## Want to keep learning?

This content is taken from the University of York's online course, Logic: The Language of Truth. Join the course to learn more.
3.23

# 'Consistent' and 'inconsistent'

A set of claims is consistent if and only if it is possible for all of the claims in the set to be true together. A set of claims is inconsistent if and only if it is not possible for all of the claims in the set to be true together.

Identifying when sets of claims are consistent and when they’re inconsistent is obviously important in working out what to believe. If we find out that some of the claims we believe are inconsistent, then something’s got to give. It doesn’t make sense to go on believing them all, because there’s no way they could all be true. We at least want the things we believe to be consistent.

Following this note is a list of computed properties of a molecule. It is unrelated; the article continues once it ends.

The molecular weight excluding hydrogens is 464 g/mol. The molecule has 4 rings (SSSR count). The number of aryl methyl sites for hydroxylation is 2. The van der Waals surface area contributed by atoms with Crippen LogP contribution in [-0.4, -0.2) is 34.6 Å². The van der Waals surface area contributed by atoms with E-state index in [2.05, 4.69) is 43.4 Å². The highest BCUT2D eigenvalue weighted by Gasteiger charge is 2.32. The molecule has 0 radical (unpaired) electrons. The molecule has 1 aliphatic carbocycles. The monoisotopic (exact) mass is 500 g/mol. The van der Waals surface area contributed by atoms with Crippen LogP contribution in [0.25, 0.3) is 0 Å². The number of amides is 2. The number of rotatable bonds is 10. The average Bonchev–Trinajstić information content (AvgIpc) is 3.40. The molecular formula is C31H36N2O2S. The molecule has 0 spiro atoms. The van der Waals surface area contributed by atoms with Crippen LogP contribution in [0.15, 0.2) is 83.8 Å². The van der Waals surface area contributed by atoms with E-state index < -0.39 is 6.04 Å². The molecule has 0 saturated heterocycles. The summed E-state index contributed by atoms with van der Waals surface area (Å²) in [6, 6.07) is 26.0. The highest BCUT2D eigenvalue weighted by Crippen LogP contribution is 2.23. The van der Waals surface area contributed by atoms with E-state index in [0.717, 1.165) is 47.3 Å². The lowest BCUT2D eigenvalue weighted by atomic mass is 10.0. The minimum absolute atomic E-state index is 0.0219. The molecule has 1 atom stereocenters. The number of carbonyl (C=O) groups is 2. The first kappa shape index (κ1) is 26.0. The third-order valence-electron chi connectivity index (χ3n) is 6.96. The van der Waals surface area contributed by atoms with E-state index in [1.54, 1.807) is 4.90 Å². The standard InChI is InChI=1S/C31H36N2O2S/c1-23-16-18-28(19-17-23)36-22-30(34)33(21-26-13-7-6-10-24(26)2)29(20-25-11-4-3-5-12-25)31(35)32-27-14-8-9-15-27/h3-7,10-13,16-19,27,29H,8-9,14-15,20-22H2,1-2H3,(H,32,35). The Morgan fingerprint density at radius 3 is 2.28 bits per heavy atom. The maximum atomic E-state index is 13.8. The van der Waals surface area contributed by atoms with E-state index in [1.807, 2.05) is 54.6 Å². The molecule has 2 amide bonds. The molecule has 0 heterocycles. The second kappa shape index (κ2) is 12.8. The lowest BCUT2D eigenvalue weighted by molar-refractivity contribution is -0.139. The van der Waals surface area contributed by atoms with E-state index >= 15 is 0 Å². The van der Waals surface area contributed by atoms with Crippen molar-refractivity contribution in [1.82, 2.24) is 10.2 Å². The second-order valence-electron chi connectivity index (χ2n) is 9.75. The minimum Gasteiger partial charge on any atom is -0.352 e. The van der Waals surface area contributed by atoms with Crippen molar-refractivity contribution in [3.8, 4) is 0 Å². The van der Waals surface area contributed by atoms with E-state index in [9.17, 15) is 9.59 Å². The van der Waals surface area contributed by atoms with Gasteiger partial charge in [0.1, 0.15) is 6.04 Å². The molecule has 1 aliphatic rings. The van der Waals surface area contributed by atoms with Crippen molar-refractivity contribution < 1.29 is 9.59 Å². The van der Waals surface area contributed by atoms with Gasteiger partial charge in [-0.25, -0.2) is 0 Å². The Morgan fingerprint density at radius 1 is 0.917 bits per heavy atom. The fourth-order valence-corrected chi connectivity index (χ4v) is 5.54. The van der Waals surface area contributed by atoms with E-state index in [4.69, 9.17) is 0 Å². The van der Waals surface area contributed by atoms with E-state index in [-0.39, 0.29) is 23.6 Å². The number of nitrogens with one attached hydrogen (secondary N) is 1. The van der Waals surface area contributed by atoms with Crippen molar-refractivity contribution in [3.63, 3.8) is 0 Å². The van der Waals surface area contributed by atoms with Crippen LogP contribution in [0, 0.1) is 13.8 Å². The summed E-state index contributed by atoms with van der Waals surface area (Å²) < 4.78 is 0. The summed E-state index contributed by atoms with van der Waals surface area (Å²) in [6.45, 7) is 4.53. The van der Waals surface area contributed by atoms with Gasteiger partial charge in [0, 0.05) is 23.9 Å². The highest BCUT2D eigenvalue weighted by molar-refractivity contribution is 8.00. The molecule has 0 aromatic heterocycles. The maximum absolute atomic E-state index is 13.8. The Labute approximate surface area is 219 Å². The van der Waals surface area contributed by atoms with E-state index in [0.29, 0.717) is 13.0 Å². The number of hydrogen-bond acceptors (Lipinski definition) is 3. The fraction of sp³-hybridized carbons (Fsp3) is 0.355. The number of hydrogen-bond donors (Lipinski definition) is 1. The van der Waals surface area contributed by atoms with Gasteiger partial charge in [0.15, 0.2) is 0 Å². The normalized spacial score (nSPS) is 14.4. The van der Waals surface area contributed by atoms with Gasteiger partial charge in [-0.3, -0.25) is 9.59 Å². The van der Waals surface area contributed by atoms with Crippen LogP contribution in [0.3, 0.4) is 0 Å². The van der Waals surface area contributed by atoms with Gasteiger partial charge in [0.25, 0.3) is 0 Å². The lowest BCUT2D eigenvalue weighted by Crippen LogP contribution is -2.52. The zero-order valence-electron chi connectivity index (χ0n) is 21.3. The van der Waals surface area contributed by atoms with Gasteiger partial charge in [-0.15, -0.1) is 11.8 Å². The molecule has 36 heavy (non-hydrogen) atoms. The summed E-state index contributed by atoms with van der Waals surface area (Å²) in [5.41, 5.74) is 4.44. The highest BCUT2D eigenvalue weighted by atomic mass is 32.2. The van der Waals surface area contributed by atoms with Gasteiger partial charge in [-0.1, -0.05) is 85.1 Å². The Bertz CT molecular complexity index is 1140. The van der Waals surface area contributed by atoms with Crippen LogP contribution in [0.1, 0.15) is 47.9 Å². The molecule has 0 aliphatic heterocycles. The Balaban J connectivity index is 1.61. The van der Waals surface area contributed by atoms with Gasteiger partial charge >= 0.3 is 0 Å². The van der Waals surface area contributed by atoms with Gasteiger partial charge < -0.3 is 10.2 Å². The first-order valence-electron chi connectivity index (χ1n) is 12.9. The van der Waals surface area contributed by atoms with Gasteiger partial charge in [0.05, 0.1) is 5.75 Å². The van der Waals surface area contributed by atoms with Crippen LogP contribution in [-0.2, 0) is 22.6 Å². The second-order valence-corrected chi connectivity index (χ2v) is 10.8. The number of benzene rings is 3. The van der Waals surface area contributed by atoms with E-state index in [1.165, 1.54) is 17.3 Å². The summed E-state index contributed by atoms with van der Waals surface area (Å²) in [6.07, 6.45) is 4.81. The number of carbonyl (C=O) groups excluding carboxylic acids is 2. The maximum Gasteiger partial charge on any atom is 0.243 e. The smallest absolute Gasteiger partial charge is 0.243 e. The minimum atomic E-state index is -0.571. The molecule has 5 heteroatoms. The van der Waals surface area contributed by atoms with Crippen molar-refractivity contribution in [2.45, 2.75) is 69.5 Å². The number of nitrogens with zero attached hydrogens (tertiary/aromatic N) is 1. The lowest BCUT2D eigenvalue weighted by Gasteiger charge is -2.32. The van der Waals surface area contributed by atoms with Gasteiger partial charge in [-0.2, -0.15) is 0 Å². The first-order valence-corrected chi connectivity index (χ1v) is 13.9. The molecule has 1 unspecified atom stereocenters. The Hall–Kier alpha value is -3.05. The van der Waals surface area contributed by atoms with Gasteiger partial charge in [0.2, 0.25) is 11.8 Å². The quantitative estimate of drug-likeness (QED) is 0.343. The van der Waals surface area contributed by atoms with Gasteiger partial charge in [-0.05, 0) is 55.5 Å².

We can test for consistency and inconsistency based on propositional logical form (PL consistent/inconsistent) using truth-tables. We construct a truth-table for the sentences in the set and then check to see if there is at least one row on which all of the sentences are true. If there is, the set is PL consistent; if there is not, it is PL inconsistent.

Look at the truth-table for the sentences ‘(P ⋁ ~Q)’ and ‘(~P ⋁ Q)’ (Fig. 1).

#### Figure 1. Example of a truth-table showing consistency

The sentences are PL consistent. There is at least one row on which they are both true. In fact, there are two: they’re both true when ‘P’ and ‘Q’ are both true (first row), and they’re also both true when ‘P’ and ‘Q’ are both false (final row).

Now look at the truth-table for the sentences ‘~(P ⋁ Q)’, ‘~P’, ‘Q’ (Fig. 2).

#### Figure 2. Example of a truth-table showing inconsistency

We can see from this that these three sentences are (PL) inconsistent. There is no row on which (no kind of possible situation in which) all three sentences are true.